A well written book by a victim of Munchausen Syndrome by Proxy. My only criticism is that the reader is left at the end really wanting to know the outcome of a confrontation between daughter and mother. Otherwise it's a fascinating story and the author writes well so that it's compelling to read, believable, and even allows reader to have some empathy for the perpetrator of this illness, because it is mental illness. I hope the author can deliver a another version with perhaps a resolution, or further development of the story after confrontation. Is there the possibility of healing between mother and daughter? Or has mother died or otherwise been unavailable? That would seem likely if mother doesn't wish to look at the truth or won't cooperate, but even that is a story. It's such an awful thing to look back at a portion of life, a large portion, wasted in such futile and meaningless efforts. I hope the author can find some peace with this and come to healing. The reason I think I am hooked by it is that I have been writing about my own mother, who was not a child abuser by any stretch of the imagination, but who I had a difficult relationship with and felt myself to be a sort of scapegoat out of a large family. I have come to peace with this, and am on good terms with my mother. But the whole process of delving into her life prior to my arrival on the scene gave me greater understanding of her need to control. I would certainly be interested in knowing more of the mother's background in this book. Thanks for a great read and for taking the time to write it well.
  • fightnight
I thank Julie Gregory for the exceptional opportunity of a rare inside glimpse of Munchausen by proxy. This is a fascinating read which I could not put down. I cried numerous times and in the end, I am awed by her inner strength. Surviving through MBP, physical, emotional, and verbal abuse throughout childhood is no easy fete, but to heal and become a healthy well balanced human being is the exception, not the rule.
I have had a life-long interest in somewhat obscure psychiatric disorders, MBP being among them. I've never before seen anything on the subject written by a survivor of this from of child abuse. Most children die long before adulthood. On the upside, I do believe there is more of an awareness today in the pediatric field of medicine. It's certainly nowhere near the level needed. Hopefully, with first-person accounts such as this, people in general, and physicians especially, will become much more aware, making these cases more readily identified.
  • Kazigrel
I was unable to set this one down until I finished it. Admittedly, the end was somewhat slower than the rest of the book, but it really helps the reader to understand how the main character moves forward and copes with her early life. I have read about numerous cases of Münchausen syndrome by-proxy, but this is the first time I have encountered a story that details how the perpetrator progresses from a seemingly normal person all the way to a psychologically, emotionally and physically abusive monster. I got chills reading some of this victim's earlier medical encounters that occurred solely due to the insistence of her mother, after years of routine medical encounters that make the mother seem like any other overbearing parents who takes their kid to the pediatrician.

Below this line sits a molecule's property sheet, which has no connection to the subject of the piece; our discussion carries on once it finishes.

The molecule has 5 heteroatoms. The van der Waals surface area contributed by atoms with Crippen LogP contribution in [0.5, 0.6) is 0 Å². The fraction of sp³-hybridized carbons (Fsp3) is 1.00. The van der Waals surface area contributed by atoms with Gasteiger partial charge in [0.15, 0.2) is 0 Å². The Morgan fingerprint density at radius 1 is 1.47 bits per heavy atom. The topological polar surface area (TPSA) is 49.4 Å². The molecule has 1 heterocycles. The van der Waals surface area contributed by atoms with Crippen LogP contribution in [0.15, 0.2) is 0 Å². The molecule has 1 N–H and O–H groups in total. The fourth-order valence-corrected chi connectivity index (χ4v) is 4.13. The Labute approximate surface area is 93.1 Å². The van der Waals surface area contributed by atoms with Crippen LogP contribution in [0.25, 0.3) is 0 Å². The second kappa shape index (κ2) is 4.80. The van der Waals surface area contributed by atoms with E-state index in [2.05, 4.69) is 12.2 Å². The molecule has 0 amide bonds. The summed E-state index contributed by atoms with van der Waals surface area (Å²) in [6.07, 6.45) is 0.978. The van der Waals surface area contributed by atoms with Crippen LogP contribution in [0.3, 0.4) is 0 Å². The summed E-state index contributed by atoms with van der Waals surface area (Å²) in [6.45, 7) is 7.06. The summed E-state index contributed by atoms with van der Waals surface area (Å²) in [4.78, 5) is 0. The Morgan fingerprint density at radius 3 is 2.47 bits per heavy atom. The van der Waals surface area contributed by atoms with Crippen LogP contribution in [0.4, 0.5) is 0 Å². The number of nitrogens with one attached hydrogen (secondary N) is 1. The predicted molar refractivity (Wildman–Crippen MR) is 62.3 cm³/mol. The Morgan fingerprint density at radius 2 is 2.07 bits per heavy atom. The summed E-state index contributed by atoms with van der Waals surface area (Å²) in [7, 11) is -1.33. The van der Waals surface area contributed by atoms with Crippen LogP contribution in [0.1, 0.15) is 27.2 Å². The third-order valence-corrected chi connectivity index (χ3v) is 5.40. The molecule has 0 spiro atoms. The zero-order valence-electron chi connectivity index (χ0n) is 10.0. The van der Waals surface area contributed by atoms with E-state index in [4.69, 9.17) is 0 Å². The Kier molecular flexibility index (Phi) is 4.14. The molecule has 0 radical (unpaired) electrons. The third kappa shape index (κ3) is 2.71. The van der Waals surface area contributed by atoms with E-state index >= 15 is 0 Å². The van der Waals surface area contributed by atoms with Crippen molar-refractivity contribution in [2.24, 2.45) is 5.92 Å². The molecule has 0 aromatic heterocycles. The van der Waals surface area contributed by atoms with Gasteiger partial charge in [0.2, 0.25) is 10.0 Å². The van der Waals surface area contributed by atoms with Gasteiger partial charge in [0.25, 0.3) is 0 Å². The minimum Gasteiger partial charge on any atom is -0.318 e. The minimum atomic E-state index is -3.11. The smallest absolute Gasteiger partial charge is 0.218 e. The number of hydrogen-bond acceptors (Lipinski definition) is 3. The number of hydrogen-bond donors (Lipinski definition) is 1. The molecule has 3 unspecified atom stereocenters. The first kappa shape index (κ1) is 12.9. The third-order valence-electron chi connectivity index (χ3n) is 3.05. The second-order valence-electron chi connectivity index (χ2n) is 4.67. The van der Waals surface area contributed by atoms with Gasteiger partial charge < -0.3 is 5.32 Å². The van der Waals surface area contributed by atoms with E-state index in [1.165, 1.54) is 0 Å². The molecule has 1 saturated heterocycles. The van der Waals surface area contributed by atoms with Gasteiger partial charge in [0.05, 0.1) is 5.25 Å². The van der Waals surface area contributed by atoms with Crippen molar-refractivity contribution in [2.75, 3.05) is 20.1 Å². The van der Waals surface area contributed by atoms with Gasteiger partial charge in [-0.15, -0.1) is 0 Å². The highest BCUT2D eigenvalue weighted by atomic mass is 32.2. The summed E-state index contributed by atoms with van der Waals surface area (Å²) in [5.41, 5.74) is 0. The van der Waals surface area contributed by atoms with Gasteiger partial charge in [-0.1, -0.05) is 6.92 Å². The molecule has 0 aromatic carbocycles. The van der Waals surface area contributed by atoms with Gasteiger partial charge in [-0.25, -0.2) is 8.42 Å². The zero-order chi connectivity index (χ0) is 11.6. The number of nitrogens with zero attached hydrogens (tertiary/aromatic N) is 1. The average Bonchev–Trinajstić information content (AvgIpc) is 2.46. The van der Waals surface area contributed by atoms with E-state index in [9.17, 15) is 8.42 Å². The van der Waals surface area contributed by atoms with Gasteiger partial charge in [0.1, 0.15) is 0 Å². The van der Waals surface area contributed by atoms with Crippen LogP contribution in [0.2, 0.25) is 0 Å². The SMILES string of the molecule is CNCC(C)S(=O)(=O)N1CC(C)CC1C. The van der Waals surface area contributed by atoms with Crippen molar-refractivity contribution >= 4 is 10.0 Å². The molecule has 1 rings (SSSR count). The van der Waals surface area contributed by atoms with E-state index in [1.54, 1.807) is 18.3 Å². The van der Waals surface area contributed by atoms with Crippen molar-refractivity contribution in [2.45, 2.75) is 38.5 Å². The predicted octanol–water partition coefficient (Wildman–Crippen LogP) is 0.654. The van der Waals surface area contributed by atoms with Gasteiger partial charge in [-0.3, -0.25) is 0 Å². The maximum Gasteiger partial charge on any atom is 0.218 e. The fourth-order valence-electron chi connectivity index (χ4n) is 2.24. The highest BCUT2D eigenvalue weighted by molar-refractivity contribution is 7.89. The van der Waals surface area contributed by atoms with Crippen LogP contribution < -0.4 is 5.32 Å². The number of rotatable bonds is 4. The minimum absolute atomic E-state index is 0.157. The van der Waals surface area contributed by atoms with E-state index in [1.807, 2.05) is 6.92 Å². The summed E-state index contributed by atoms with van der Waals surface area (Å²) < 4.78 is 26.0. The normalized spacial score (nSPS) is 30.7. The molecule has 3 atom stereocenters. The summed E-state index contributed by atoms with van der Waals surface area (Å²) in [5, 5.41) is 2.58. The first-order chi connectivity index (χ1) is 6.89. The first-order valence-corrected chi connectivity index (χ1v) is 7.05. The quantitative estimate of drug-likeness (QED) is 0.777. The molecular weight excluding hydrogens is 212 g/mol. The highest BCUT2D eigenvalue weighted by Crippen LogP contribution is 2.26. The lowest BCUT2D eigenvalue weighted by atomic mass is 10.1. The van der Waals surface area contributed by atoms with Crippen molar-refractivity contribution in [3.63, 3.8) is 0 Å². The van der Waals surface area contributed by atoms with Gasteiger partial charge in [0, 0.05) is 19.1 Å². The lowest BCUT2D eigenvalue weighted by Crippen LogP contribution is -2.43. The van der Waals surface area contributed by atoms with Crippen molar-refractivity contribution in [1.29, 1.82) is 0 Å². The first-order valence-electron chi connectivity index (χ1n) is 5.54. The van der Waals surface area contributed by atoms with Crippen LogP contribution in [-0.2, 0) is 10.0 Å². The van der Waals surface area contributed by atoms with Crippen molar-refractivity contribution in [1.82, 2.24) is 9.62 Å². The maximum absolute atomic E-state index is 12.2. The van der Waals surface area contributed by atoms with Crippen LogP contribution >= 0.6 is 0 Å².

Prepare to be uncomfortable as you read one of the most insightful pieces of literature you'll ever encounter on this topic. Prepare to grow with the author as she relives and shares her dark story from the beginning all the way through the her epiphany moment when she realizes what has happened to her. This is one of the most real works I have ever read.
  • DarK-LiGht
I'm a bit speechless. The ending was unexpected and only makes me hungry for more. Julie Gregory has awesome writing skills. I could not put this book down. The awful things she's went through has quite the shock value. But, I'm impressed that she doesn't allow any of it to hold her back. And instead, she breaks away from that 'cocoon' and evolves into a strong and independent woman. I'd love to meet her. She's like a hero to me because I can relate to her in some ways. I cannot say anymore, as I don't want to spoil it for anyone. But, I wish more people would read this book. Especially, caseworkers and doctors! I look forward to more from this very descriptive writer!
  • Truthcliff
This is a powerful autobiography. What an unimaginable childhood Julie Gregory had, with despicable parents pulling her into a "sick" web, literally. I have always been interested in medical and psychological subjects, and Munchausen by Proxy is such a strange manifestation of mental illness. This is a thoroughly engrossing read, and while I felt terrible sympathy for its author, I couldn't turn the pages fast enough. Kudos to Julie for rising above her crazy upbringing. I do hope she was successful in rescuing other foster kids from her parent's sick lair! They should never, ever be allowed to foster or adopt any children. SICKOS!
  • Yozshujind
This is one of the worst stories I’ve ever read; there were a number of moments that made me feel nauseated and enraged. That Julie Gregory survived this kind of abuse and STILL had to go about mentoring and healing herself because the mental/ health workers she turned to consistently denied the veracity of her experiences shocks me. I’m in awe of her ability to survive, I wish her well as she continues to recover, and I hope to hell she never speaks to the people who called themselves her parents again.